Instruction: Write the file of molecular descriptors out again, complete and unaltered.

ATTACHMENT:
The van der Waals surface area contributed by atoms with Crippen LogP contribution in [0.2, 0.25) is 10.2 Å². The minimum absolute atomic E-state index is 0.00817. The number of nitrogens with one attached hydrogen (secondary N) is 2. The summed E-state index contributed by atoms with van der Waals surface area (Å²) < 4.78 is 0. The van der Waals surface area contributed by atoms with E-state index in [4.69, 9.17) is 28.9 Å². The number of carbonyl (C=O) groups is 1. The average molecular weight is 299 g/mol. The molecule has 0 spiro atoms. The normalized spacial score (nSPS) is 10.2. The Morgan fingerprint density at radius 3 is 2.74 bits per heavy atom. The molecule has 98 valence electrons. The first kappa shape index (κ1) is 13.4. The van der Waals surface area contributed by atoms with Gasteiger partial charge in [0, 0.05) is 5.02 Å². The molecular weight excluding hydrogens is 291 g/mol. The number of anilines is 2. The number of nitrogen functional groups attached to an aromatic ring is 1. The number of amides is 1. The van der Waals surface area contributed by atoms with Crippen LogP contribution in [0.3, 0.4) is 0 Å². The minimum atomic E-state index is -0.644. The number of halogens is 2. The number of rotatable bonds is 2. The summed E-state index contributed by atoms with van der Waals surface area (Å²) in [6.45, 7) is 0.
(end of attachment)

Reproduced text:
The van der Waals surface area contributed by atoms with Crippen LogP contribution in [0.2, 0.25) is 10.2 Å². The minimum absolute atomic E-state index is 0.00817. The number of nitrogens with one attached hydrogen (secondary N) is 2. The summed E-state index contributed by atoms with van der Waals surface area (Å²) < 4.78 is 0. The van der Waals surface area contributed by atoms with E-state index in [4.69, 9.17) is 28.9 Å². The number of carbonyl (C=O) groups is 1. The average molecular weight is 299 g/mol. The molecule has 0 spiro atoms. The normalized spacial score (nSPS) is 10.2. The Morgan fingerprint density at radius 3 is 2.74 bits per heavy atom. The molecule has 98 valence electrons. The first kappa shape index (κ1) is 13.4. The van der Waals surface area contributed by atoms with Gasteiger partial charge in [0, 0.05) is 5.02 Å². The molecular weight excluding hydrogens is 291 g/mol. The number of anilines is 2. The number of nitrogen functional groups attached to an aromatic ring is 1. The number of amides is 1. The van der Waals surface area contributed by atoms with Crippen LogP contribution in [0.3, 0.4) is 0 Å². The minimum atomic E-state index is -0.644. The number of halogens is 2. The number of rotatable bonds is 2. The summed E-state index contributed by atoms with van der Waals surface area (Å²) in [6.45, 7) is 0.